Bhutan lowers $200-a-night tourism tax for visitors who stay for longer

Bhutan’s Great Buddha Dordenma statue near Thimphu (Getty Images/iStockphoto)
Bhutan’s Great Buddha Dordenma statue near Thimphu (Getty Images/iStockphoto)

Bhutan is set to lower its substantial tourism tax for visitors who stay longer than four nights.

The move is being taken to attract more tourists to the South Asian country and aid visitor number recovery following the pandemic.

The destination is known for having some of the highest fees for holidaymakers, charging a $200-a-night (£157) Sustainable Development Fee (SDF) per visitor for the privilege of staying there since its reopening in 2022 after two years of Covid shutdown.

Prior to this, the fee had been set at a still-hefty $65pp (£51) per night for the last three decades.

Designed to deter budget travellers and attract wealthier visitors who care about the environment, the money from the SDF is used to protect Bhutan’s natural landscapes and offset tourists’ carbon footprints.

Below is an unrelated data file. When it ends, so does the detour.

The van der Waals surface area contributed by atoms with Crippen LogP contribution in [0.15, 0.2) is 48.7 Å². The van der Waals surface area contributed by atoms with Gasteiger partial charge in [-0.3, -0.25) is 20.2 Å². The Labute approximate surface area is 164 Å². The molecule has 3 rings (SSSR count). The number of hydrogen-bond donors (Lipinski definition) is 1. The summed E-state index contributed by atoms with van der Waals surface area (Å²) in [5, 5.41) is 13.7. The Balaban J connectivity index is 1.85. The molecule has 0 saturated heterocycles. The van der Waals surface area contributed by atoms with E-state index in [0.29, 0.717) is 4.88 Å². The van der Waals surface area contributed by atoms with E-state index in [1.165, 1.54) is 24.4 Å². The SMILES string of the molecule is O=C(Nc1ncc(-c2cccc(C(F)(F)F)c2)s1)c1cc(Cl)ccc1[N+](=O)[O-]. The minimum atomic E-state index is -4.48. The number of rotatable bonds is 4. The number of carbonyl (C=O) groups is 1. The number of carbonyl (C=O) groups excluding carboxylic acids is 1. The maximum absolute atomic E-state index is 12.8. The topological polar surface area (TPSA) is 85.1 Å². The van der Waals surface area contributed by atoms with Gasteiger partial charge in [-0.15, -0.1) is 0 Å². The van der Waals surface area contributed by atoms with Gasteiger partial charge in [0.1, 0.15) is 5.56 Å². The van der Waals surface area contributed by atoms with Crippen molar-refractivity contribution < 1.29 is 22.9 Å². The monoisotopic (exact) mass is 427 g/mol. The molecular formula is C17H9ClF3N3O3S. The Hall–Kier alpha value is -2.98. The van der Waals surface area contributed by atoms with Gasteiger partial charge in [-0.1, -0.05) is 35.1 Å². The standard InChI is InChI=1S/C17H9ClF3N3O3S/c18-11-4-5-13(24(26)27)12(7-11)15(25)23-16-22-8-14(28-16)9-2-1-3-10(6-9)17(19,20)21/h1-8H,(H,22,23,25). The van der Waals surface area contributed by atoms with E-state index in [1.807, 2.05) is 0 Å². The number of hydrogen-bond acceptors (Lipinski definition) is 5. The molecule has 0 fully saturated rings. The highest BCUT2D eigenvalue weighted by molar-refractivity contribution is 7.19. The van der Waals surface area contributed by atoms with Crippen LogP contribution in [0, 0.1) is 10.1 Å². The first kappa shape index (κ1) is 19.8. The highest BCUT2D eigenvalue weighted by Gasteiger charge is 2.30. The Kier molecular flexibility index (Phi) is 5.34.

However, under the new rules, travellers who opt to stay longer will pay less. From June until the end of 2024, tourists who are there for four days can stay an additional four days without paying further daily fees. Those who stay for 12 days can remain for a full month without paying any extra SDF.

This means travellers who stay for eight days will pay $800 (£627), a saving of $800; month-long visitors will pay $2,400 (£1,880), saving around $3,600 (£2,820).

“If more tourists stay longer in Bhutan tourism can help our economy to grow faster,” said Mr Dorji Dhradhul, director-general of the Department of Tourism, reports The Straits Times.

The discount only applies to tourists who pay in US dollars, rather than rupees.

Long-term, the goal is to raise the contribution of tourism to Bhutan’s economy from 5 per cent to 20 per cent, according to Mr Dhradhul.

In the short-term, the country is on track to achieve its ambition of welcoming 86,000 visitors by the end of the year, having already hosted more than 47,000 tourists since January.